Film Review: Donna: Stronger Than Pretty

Reviewer: Maryam Philpott

Writers: Pat Branch, Donna Marie Martino and Jaret Martino

Director: Jaret Martino

It always starts so well, romantic dates, charm and devotion, but soon after single-mother Donna marries Prince Charming Nick, his controlling and abusive nature begins to emerge. Jaret Martino’s film based on the life of his mother and named after her, has an important message to impart but this overly long melodrama prioritises completeness over psychology in its surface examination of domestic violence.

Soon after marrying Nick, Donna begins to notice his resentment towards her toddler son from a previous relationship and as the years pass and their family grows, Nick’s cheating and bad behaviour comes to a head. As Donna makes a crucial decision to protect herself and her children, she discovers that removing Nick from her life is far harder than she hoped.

Donna: Strong Than Pretty begins well, establishing an interesting 1970s context in which a young woman eager to be away from her family meets what appears to be the man of her dreams and the combined pressures of being a young mother, her family’s expectations to marry and the desire to have fun with her less encumbered friends is well drawn.

Martino’s film, co-written by Pat Branch and Donna Marie Martino, also begins (but never follows through on) an interesting subplot looking at the ‘inherited’ nature and context for domestic violence, and the film briefly implies that both Donna and Nick were raised in families where male coercion of women often led to physical assault. Yet, the parallels between Nick’s controlling behaviours which start after marriage and those of his father, along with Donna’s endurance is an area the film fails to fully explore and could have added considerable resonance.

Partly it is because this is Donna’s tale and in reliving their own experiences, the Martinos and Branch focus on her strength of character and eventual success, a noteworthy determination to be at the centre of her own story. But it is a decision that sometimes robs the film of its power, hiding the impact of the violence and suffering she long concealed from others and from the audience which gives Donna: Strong Than Pretty a sanitised TV movie feeling that it can’t overcome.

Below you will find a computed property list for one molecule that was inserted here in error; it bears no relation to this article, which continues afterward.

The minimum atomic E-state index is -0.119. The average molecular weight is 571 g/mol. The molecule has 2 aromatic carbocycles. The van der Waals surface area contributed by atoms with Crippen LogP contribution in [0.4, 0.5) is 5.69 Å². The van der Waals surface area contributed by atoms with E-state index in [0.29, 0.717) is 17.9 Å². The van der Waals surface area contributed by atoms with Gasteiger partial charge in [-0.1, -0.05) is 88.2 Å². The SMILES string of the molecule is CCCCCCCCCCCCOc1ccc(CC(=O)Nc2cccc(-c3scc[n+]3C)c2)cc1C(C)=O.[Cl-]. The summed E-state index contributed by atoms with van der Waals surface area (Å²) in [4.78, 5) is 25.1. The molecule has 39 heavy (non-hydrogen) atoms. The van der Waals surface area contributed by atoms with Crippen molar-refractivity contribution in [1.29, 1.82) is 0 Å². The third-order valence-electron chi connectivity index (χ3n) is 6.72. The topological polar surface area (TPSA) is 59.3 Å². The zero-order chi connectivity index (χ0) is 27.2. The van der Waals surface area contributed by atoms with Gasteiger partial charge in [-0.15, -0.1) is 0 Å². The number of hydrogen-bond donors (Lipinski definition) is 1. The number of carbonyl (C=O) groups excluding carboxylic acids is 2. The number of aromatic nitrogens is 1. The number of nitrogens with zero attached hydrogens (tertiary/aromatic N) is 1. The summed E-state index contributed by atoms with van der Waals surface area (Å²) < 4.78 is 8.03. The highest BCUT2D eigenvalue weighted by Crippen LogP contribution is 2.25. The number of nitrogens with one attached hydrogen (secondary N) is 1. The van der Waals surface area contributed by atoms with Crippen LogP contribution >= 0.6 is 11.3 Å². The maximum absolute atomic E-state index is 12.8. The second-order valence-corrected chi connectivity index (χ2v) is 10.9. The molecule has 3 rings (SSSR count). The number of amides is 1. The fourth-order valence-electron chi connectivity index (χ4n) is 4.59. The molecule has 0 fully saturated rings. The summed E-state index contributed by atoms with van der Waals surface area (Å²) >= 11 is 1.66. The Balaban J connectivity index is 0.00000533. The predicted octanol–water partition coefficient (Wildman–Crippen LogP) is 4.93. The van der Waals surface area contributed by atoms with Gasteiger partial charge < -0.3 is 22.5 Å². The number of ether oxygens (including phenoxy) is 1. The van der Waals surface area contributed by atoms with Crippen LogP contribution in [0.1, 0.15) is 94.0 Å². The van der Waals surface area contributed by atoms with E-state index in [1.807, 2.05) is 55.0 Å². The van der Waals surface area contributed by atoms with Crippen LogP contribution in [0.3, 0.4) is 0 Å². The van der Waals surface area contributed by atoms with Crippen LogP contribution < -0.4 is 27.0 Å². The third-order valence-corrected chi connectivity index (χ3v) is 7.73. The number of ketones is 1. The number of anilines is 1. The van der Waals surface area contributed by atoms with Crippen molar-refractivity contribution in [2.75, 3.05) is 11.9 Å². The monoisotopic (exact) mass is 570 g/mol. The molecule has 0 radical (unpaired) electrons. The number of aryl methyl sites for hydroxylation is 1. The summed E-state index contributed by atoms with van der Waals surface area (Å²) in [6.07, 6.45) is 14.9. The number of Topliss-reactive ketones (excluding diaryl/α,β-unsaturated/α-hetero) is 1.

It is hard not to draw parallels with other recent treatments of domestic violence in popular culture and while many remain frustrated that perpetrator Gray Atkins has yet to face justice, Eastenders created a far more nuanced examination of the origin of controlling and abusive behaviours and their effects on families. So while the empowerment narrative in Donna: Stronger Than Pretty is important, to fully understand it the audience needs some insight into men like Nick and Gray, and even more importantly the reserves that women like Donna and Chantelle find to endure it for so long.

Kate Amundsen plays Donna over 20 years from the 1970s where she is swept away by the romance of being with Nick, to the mid-1990s as she emerges from twenty years of being in his shadow. Amundsen is very sympathetic and captures the range of their relationship with skill, developing from happiness to anxiety, acceptance and eventual determination.

Anthony Ficco’s Nick is a bit of a cardboard villain and it’s clear from the off that he’s a wrong-un. Ficco does nasty and self-serving pretty well but is given no opportunity to explore his character’s motivations or the chance to reflect on templates inherited from his own father and other traditional imprints of masculinity in Nick’s view of his wife and their family.

Jon Schweigart’s cinematography captures Doreen Creede’s luscious 70s and 80s design where much of the plot is set, but although this is Donna’s point of view, the audience feels as though we are only really seeing half this story. Nonetheless, Donna: Stronger Then Pretty is an important real-life story and Donna is a woman many will find inspiring.

DONNA: Stronger Than Pretty will be available on Digital Download from 24th July.

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The Reviews Hub London is under the acting editorship of Richard Maguire. The Reviews Hub was set up in 2007. Our mission is to provide the most in-depth, nationwide arts coverage online.

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